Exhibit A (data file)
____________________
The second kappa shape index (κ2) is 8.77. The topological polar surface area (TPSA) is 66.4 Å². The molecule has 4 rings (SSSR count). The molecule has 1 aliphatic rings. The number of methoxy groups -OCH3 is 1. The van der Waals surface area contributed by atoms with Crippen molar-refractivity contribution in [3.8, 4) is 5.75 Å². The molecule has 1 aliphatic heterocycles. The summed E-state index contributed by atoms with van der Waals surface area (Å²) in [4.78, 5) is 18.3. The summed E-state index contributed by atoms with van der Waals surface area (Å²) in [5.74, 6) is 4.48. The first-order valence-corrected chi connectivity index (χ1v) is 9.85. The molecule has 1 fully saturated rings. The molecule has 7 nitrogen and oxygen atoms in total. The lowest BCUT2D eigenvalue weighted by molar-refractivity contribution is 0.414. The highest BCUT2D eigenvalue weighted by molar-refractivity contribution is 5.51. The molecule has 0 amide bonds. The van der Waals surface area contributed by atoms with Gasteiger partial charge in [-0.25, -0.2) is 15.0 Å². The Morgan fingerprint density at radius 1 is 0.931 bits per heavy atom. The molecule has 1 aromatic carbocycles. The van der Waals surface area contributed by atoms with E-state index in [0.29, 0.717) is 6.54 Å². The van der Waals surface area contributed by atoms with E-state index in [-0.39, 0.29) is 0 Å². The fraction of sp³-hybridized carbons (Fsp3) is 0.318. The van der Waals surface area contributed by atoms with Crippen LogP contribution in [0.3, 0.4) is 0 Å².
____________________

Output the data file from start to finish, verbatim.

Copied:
The second kappa shape index (κ2) is 8.77. The topological polar surface area (TPSA) is 66.4 Å². The molecule has 4 rings (SSSR count). The molecule has 1 aliphatic rings. The number of methoxy groups -OCH3 is 1. The van der Waals surface area contributed by atoms with Crippen molar-refractivity contribution in [3.8, 4) is 5.75 Å². The molecule has 1 aliphatic heterocycles. The summed E-state index contributed by atoms with van der Waals surface area (Å²) in [4.78, 5) is 18.3. The summed E-state index contributed by atoms with van der Waals surface area (Å²) in [5.74, 6) is 4.48. The first-order valence-corrected chi connectivity index (χ1v) is 9.85. The molecule has 1 fully saturated rings. The molecule has 7 nitrogen and oxygen atoms in total. The lowest BCUT2D eigenvalue weighted by molar-refractivity contribution is 0.414. The highest BCUT2D eigenvalue weighted by molar-refractivity contribution is 5.51. The molecule has 0 amide bonds. The van der Waals surface area contributed by atoms with Gasteiger partial charge in [-0.25, -0.2) is 15.0 Å². The Morgan fingerprint density at radius 1 is 0.931 bits per heavy atom. The molecule has 1 aromatic carbocycles. The van der Waals surface area contributed by atoms with E-state index in [0.29, 0.717) is 6.54 Å². The van der Waals surface area contributed by atoms with E-state index in [-0.39, 0.29) is 0 Å². The fraction of sp³-hybridized carbons (Fsp3) is 0.318. The van der Waals surface area contributed by atoms with Crippen LogP contribution in [0.3, 0.4) is 0 Å².